The Wagner Incident
This article originally appeared in the September/October 2021 issue.
The Wagner Incident. Matthew Kerwin.
Original publication: 2021 (Arcanic Fortress Publishing)
Current availability: print and ebook
The Wagner Incident is a Traveller novel written by Matthew Kerwin and approved by Marc Miller. It’s an action/adventure drama with a split story viewpoint. One depicts Hugo, a citizen of Wagner swept up into the conflict as a tank commander. The other is Lt. Walker, the marine commander of a unit left on the rift-isolated world to protect the Imperial ambassador. They both find themselves immersed in the war between the human colonists and the (considerably earlier) Droyne colonists. However, their paths both intersect with a family of outcast Droyne who feel they have been led by the Coyns to stop the war. They have to wrestle with their feelings of duty, the orders they have been given, and their feelings of humanity for the pain and suffering of the combatants, and the chance that the mystical portents are more than mumbo-jumbo, and there is something they can do about it.
I came to this novel not expecting much more than fan fiction; a loving tribute to a setting I have spent much of my own time and energy in. However, Kerwin went much further than that. There are plenty of references that Traveller fans will recognize and appreciate, but none are so overt as to detract from the story.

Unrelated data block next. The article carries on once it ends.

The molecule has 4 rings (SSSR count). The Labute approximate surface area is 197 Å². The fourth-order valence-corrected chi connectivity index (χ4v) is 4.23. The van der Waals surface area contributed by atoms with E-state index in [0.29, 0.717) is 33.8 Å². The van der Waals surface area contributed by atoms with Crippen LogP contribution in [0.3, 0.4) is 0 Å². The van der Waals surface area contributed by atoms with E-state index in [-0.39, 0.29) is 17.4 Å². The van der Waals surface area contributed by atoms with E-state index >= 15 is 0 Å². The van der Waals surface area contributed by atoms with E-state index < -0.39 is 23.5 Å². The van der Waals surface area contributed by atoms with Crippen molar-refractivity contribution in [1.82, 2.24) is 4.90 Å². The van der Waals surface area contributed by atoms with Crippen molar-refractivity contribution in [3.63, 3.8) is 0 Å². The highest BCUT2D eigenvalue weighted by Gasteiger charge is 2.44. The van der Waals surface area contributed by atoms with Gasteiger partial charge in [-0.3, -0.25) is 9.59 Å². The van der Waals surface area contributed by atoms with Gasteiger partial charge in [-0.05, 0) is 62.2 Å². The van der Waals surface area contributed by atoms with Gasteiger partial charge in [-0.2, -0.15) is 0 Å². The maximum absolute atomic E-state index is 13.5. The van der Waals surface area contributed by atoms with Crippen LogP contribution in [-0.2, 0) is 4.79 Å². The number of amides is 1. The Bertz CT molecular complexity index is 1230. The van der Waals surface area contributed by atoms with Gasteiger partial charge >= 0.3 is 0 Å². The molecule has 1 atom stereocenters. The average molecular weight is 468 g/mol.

The story itself I found quite compelling. Originally, I figured I would read a few chapters a day over a week or two, but three chapters in I was invested in the main characters, their ambitions, and the unfolding drama. I finished the whole thing in just under three days, putting off other projects to do so!
The writing and characterization are surprisingly professional for a first novel. I also was pleased to see the presentation of differently abled people as main characters, which is not something you see that often in a story of this sort. The Droyne came off a little flat, and it would have been interesting to see a point-of-view chapter from the alien’s perspective. But I can appreciate the technical difficulty of doing that, as each of their six genders has a different perspective, and going as deeply as he did into the main characters.
Any Traveller fan will certainly enjoy this novel. The appendices of “library data” at the end will be of particular interest if you wish to use it as inspiration for your actual game play. This is not a scenario or game supplement. But it can add character and color to your understanding of the game. The climactic confrontation towards the end of the novel was almost built for Striker and it would be really interesting to see someone write it up as a mini-scenario!
I also think those who enjoy action/adventure science fiction will equally find this a pleasant read. Indeed, the story can act as an introduction to the Traveller universe and setting for those who are new or interested in it.
Overall, I found the book an excellent way to spend several hours and I think most people will too. I look forward to future works by the author!